Philanthropy in China


Charitable works in China date back some 3,000 years to the pre-Qin period, and were mainly carried out at the state level. It is recorded that during the Western Zhou (ca. 1100–771 BCE) period the government formed agencies to relieve famines and to provide aid and comfort to the common people. The following two thousand years saw the rise of charitable activities organized by Buddhist temples and local gentry. In the late Ming period (ca. seventeenth century), philanthropy involved charitable works by donors from all walks of life.


Some unique forms of charitable organizations evolved in pre-modern China to care for those in need. It was a common practice for Chinese gentry to set up “charitable estates” to help clansmen in need or to build schools to educate the young. An early and well-known Song dynasty example is the Fan Clan Charitable Estate founded in Suzhou by the famous scholar-official Fan Zhongyan (989–1052). Specialized agencies were also funded by the government and gentry to house and care for abandoned babies. Local gentry also sponsored Pujitang, or Hall for Spreading Relief, to shelter the homeless and the elderly. There were also guild halls established by officials and merchants in national and provincial capitals for the reception and net-working activities of their members, as well as to provide charitable services.


Philanthropy became more institutional and regulated by law in the twentieth century. In the War of Resistance Against Japan of the 1930s to 1940s, governmental and non-governmental charitable organizations contributed to the survival of many displaced citizens. Today, charity in mainland China has entered a new stage.


For historical reasons, modern charities in Hong Kong, Macao, and Taiwan developed differently from those on mainland China. From the mid-nineteenth century to the early 1960s, the work of charities in Hong Kong contributed to mutual support within the Chinese community. After the 1960s, with the rapid development of the Hong Kong economy, private charities began to prosper, and the Hong Kong government strengthened its public welfare policies. Charitable foundations established by successful Chinese individuals have also exerted a wide influence on public giving. Public donations to the needy by religious groups have also accounted for a considerable proportion of philanthropy in today’s China.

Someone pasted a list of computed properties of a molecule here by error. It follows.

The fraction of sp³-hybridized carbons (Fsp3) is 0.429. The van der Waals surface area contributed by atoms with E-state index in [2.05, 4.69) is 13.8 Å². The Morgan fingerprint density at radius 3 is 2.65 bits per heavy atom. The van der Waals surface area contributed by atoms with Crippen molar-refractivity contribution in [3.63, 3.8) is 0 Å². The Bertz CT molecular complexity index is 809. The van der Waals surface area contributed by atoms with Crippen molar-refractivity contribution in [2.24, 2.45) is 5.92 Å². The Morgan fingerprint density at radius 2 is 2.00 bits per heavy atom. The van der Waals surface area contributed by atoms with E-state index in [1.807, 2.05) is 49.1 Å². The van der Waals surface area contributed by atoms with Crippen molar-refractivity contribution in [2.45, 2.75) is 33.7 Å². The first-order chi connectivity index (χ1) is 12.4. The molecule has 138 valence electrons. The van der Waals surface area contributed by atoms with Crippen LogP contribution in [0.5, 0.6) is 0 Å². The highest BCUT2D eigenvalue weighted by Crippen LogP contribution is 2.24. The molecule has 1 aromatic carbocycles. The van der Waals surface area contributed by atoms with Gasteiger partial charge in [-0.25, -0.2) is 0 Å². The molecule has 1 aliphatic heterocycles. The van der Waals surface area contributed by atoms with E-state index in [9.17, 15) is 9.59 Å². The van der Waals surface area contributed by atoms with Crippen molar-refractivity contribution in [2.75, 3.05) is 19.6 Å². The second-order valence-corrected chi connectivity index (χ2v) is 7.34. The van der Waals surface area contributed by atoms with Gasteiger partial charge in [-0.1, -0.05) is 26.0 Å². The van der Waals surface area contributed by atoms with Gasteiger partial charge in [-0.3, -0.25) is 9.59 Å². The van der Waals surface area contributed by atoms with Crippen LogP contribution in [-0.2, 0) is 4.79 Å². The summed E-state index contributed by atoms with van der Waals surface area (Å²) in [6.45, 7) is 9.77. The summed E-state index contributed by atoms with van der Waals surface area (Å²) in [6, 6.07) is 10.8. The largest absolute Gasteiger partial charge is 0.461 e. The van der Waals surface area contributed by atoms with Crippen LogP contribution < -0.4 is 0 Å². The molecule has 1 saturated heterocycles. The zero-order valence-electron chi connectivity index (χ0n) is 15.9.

Charitable works in Macao can be traced back to 1569 when the Portuguese established the Holy House of Mercy to care for the sick and the needy. The year 1871 saw the founding of the Hospital Kiang Wu, the first charitable institution established in Macao entirely by Chinese citizens. The hospital and its parent institution, the Kiang Wu Charitable Association, not only offered free medical care to the sick and disabled but also ran schools, built roads, and assisted in burials. During the War of Resistance Against Japan, Hospital Kiang Wu and the Macao Chamber of Commerce provided relief to displaced war victims.


After pacifying and reunifying Taiwan with the mainland in 1684, the Qing government established charitable agencies modelled on those on the continent to help the poor, the elderly, and the homeless. From that time up to the eve of the First Sino-Japanese War (1894–95), philanthropy in Taiwan developed steadily, until it was severely curtailed during Japanese colonial rule. After the Chinese Civil War, the government of Chiang Kai-shek on Taiwan took measures to restore the economy and revive the island’s charitable works, enlisting the active participation of prominent celebrities, benevolent societies, and community and religious organizations.


Ancient Chinese thinking on charity reflects a mixture of Confucian benevolence, Buddhist belief in karma and compassion, and popular Daoist retribution. It also bore marks of a lineage society in which public welfare was transmitted down through charitable estates and guild halls by clan and regional relationships. In the last two or three hundred years, the Chinese, combining Western concepts of charity and welfare with traditional Chinese concepts of datong and pingjun (universal harmony and equilibrium), have created a comprehensive outlook on this issue. Today China’s philanthropy, on the basis of socialism, is undergoing modernization and institutionalization, and has become an effective complement to social security and an important force in building a harmonious society.

Last updated: